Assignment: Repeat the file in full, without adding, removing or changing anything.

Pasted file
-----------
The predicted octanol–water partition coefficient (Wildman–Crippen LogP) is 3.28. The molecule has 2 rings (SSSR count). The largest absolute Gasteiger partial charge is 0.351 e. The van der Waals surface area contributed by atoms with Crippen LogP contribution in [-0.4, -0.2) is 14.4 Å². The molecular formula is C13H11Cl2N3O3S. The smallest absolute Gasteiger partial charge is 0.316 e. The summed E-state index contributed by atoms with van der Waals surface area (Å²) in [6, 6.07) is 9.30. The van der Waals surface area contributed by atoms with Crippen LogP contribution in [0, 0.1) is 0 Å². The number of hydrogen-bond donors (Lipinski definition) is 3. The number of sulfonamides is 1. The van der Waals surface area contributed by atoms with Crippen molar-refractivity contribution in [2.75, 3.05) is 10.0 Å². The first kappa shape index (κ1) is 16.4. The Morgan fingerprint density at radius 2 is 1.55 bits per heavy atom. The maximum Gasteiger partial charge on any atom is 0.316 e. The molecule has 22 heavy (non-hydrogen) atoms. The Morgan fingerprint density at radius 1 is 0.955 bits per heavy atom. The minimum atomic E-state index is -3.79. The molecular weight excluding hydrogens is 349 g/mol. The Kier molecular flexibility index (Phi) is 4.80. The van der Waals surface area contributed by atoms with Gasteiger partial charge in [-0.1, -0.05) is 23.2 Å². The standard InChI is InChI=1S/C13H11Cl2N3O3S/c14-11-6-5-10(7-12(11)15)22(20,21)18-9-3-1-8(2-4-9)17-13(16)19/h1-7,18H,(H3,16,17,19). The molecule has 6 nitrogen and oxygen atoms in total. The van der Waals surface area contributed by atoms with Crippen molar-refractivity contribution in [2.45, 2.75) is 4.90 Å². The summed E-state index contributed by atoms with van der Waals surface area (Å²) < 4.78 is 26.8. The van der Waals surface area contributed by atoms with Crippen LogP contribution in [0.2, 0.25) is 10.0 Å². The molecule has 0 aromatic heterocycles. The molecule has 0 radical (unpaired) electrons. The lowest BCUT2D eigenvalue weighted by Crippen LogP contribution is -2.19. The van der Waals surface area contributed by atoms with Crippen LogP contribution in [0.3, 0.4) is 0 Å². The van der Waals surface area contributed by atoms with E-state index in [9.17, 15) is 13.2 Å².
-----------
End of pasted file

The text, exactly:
The predicted octanol–water partition coefficient (Wildman–Crippen LogP) is 3.28. The molecule has 2 rings (SSSR count). The largest absolute Gasteiger partial charge is 0.351 e. The van der Waals surface area contributed by atoms with Crippen LogP contribution in [-0.4, -0.2) is 14.4 Å². The molecular formula is C13H11Cl2N3O3S. The smallest absolute Gasteiger partial charge is 0.316 e. The summed E-state index contributed by atoms with van der Waals surface area (Å²) in [6, 6.07) is 9.30. The van der Waals surface area contributed by atoms with Crippen LogP contribution in [0, 0.1) is 0 Å². The number of hydrogen-bond donors (Lipinski definition) is 3. The number of sulfonamides is 1. The van der Waals surface area contributed by atoms with Crippen molar-refractivity contribution in [2.75, 3.05) is 10.0 Å². The first kappa shape index (κ1) is 16.4. The Morgan fingerprint density at radius 2 is 1.55 bits per heavy atom. The maximum Gasteiger partial charge on any atom is 0.316 e. The molecule has 22 heavy (non-hydrogen) atoms. The Morgan fingerprint density at radius 1 is 0.955 bits per heavy atom. The minimum atomic E-state index is -3.79. The molecular weight excluding hydrogens is 349 g/mol. The Kier molecular flexibility index (Phi) is 4.80. The van der Waals surface area contributed by atoms with Gasteiger partial charge in [-0.1, -0.05) is 23.2 Å². The standard InChI is InChI=1S/C13H11Cl2N3O3S/c14-11-6-5-10(7-12(11)15)22(20,21)18-9-3-1-8(2-4-9)17-13(16)19/h1-7,18H,(H3,16,17,19). The molecule has 6 nitrogen and oxygen atoms in total. The van der Waals surface area contributed by atoms with Crippen molar-refractivity contribution in [2.45, 2.75) is 4.90 Å². The summed E-state index contributed by atoms with van der Waals surface area (Å²) < 4.78 is 26.8. The van der Waals surface area contributed by atoms with Crippen LogP contribution in [0.2, 0.25) is 10.0 Å². The molecule has 0 aromatic heterocycles. The molecule has 0 radical (unpaired) electrons. The lowest BCUT2D eigenvalue weighted by Crippen LogP contribution is -2.19. The van der Waals surface area contributed by atoms with Crippen LogP contribution in [0.3, 0.4) is 0 Å². The van der Waals surface area contributed by atoms with E-state index in [9.17, 15) is 13.2 Å².